Here is the sixth defense against preference avoidance actions, the so-called statutory lien defense.
Defenses To Preference Avoidance Actions, Part VI:
The Statutory Lien Defense
Some liens are voluntary, the result of the debtor voluntarily granting a lien to a creditor. Examples include home mortgages and car loans.
Other liens are involuntary and are recorded against the debtor’s wishes. For example, if a creditor obtains a judgment against the debtor, the creditor can record a judgment lien against an asset — such as the debtor’s home.
Another type of involuntary lien is a statutory lien, which is a lien that arises by operation of some statute. For example, if a homeowner is behind on homeowners association dues, the HOA can record a lien pursuant to a statute. See, e.g., Cal. Civ. Code § 1367.1. Statutory liens are the focus of § 547(c)(6): “The trustee may not avoid under this section a transfer — . . . that is the fixing of a statutory lien that is not avoidable under section 545 of this title.” Thus, if the statutory lien is not avoidable under § 545, it is not avoidable. (One of the challenges in understanding statutes is having to follow chains of references from one part of the statute to another. This is one of those challenges.)
Section 545 provides:
The trustee may avoid the fixing of a statutory lien on property of the debtor to the extent that such lien—
(1) first becomes effective against the debtor —
(A) when a case under this title concerning the debtor is commenced;
(B) when an insolvency proceeding other than under this title concerning the debtor is commenced;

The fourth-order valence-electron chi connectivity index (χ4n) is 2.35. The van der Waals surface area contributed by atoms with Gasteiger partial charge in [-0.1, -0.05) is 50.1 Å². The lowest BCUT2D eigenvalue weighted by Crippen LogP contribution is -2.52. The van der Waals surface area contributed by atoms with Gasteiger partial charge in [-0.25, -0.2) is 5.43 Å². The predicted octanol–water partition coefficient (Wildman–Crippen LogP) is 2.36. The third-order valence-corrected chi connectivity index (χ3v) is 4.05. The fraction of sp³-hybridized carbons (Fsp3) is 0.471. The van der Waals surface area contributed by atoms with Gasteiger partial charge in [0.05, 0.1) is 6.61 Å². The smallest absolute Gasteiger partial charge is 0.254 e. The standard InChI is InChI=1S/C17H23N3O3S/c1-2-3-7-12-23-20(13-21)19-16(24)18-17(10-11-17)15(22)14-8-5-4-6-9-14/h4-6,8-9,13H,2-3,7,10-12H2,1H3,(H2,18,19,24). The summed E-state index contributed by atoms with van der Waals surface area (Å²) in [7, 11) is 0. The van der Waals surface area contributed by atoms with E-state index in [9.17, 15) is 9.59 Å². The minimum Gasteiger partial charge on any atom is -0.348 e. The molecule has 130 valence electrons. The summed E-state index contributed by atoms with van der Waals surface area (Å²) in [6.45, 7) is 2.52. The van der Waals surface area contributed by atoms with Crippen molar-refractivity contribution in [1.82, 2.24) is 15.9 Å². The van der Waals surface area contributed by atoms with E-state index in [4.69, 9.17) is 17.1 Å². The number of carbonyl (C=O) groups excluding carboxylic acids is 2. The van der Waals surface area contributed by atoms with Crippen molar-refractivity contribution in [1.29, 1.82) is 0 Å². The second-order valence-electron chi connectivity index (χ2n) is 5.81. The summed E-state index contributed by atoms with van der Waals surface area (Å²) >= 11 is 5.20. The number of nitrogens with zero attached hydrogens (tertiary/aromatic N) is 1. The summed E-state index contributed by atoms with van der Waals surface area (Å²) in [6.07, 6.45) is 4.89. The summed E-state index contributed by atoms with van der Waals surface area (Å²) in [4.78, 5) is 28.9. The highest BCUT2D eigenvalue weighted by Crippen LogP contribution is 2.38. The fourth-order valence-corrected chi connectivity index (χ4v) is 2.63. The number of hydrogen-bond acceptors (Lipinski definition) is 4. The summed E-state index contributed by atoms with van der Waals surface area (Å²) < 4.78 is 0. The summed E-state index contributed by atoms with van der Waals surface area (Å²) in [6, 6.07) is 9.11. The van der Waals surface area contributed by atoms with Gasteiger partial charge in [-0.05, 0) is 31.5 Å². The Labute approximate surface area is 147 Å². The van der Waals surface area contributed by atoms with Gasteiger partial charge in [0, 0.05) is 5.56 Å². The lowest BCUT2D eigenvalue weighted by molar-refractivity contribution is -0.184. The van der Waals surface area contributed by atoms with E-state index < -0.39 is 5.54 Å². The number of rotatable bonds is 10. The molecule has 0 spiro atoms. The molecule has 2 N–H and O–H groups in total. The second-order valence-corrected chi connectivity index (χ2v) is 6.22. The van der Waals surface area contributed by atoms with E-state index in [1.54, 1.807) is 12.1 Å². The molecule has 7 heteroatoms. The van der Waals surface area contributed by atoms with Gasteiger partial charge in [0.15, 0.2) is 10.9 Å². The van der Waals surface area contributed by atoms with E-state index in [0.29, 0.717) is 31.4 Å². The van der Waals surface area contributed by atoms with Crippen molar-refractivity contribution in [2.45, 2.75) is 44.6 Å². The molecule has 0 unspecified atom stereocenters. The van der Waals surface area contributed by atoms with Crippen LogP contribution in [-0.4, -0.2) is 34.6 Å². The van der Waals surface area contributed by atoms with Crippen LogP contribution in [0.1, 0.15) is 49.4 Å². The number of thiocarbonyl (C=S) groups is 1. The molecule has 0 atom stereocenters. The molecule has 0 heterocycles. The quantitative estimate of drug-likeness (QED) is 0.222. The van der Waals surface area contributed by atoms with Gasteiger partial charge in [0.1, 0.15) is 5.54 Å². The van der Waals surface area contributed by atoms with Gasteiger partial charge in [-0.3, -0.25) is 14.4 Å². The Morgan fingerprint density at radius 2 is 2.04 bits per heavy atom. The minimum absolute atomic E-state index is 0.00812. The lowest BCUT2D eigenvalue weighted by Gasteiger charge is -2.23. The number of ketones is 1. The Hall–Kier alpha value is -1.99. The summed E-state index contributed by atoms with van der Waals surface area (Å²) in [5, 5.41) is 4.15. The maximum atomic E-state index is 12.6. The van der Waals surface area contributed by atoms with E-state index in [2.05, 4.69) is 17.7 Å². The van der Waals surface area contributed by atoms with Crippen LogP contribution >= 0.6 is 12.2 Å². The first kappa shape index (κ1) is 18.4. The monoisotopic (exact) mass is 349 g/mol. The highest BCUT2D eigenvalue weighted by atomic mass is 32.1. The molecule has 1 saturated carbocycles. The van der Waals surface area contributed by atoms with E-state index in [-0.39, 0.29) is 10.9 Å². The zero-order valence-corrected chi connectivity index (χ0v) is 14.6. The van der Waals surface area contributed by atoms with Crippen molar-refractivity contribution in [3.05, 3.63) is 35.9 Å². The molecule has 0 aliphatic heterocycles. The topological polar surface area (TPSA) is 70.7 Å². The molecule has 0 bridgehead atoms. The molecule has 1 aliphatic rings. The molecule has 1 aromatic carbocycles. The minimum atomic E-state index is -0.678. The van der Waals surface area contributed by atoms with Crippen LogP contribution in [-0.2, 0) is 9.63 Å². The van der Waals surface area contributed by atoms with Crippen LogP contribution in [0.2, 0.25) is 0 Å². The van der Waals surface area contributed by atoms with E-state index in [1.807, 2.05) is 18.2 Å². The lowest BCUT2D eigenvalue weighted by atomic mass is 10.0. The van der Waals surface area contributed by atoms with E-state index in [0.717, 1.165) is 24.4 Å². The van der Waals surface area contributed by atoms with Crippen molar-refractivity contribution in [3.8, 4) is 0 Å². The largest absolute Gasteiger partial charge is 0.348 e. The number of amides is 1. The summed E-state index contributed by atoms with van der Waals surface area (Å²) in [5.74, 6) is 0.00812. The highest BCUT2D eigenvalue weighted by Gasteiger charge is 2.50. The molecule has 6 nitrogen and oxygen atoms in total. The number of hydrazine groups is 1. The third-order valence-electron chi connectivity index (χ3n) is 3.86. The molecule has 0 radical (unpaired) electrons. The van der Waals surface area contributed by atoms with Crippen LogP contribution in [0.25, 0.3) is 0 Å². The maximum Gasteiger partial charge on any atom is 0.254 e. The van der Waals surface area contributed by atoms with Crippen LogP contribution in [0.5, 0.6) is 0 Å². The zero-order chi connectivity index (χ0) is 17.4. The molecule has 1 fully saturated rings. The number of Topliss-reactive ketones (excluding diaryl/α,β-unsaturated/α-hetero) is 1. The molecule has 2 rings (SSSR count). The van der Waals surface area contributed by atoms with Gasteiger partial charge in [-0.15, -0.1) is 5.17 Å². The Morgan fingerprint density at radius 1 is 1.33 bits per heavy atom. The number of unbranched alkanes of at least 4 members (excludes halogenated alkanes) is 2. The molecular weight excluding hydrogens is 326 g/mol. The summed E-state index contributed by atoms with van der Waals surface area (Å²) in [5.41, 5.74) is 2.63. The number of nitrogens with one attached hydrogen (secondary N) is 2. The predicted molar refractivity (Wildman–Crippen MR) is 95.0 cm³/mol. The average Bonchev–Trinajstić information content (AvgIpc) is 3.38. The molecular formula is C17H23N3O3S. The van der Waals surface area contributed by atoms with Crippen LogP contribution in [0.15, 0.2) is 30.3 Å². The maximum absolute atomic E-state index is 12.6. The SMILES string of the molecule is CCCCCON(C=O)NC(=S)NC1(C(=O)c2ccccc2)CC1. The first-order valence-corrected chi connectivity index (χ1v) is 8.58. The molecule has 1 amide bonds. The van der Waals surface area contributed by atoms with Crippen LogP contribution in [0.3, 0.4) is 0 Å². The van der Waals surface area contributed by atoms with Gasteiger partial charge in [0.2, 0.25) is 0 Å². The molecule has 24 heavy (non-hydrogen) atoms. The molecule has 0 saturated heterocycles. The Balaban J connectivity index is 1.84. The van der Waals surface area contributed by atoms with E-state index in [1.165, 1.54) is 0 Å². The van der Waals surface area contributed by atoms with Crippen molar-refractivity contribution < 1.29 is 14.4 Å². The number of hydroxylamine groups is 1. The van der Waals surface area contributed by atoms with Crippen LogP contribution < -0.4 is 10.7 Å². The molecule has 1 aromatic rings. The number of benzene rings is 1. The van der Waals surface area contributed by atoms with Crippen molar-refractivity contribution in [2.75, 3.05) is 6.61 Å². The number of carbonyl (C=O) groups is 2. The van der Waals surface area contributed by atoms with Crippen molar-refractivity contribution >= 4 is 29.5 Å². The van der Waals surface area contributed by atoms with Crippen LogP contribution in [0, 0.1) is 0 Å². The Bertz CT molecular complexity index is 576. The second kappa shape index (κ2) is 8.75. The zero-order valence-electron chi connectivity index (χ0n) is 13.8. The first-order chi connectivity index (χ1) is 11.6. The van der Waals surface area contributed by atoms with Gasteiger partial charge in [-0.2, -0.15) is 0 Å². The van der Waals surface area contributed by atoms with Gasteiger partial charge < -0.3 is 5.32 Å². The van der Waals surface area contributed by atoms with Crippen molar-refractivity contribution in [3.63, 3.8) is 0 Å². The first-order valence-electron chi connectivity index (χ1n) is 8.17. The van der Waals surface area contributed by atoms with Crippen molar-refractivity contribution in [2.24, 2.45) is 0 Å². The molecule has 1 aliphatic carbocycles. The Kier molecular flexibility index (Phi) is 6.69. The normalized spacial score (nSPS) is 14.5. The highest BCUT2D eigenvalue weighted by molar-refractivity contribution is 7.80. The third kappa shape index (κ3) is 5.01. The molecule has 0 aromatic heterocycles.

(C) when a custodian is appointed or authorized to take or takes possession;
(D) when the debtor becomes insolvent;
(E) when the debtor’s financial condition fails to meet a specified standard; or
(F) at the time of an execution against property of the debtor levied at the instance of an entity other than the holder of such statutory lien;
(2) is not perfected or enforceable at the time of the commencement of the case against a bona fide purchaser that purchases such property at the time of the commencement of the case, whether or not such a purchaser exists, except in any case in which a purchaser is a purchaser described in section 6323 of the Internal Revenue Code of 1986, or in any other similar provision of State or local law;
(3) is for rent; or
(4) is a lien of distress for rent.
Part (1) grants the Trustee the authority to avoid a statutory lien that takes effect when the debtor files for bankruptcy protection, is insolvent, or in financial distress. When the triggering event occurs, it transforms an unsecured debt into a secured debt, and interferes with the priorities in the bankruptcy. For that reason, the Trustee has an avoidance power.
Part (2) grants the Trustee the power to avoid a statutory lien that is not perfected against a hypothetical bona fide purchaser of the asset.
Part (3) grants the Trustee the power to avoid a statutory lien for rent, i.e., a landlord’s lien for rent.
Part (4) grants the Trustee the power to avoid a statutory lien of distress for rent. Distress of rent allows a landlord to seize the assets of the debtor and sell them as a way of recovering the unpaid rent.
Thus, if a Trustee cannot avoid a statutory lien under one of the theories found in § 545, the lien is unavoidable.
If you’re facing a preference avoidance action, and need an analysis of your case and the possible application of the statutory lien defense to your case, contact a California Board Certified Bankruptcy Law Specialist to help you.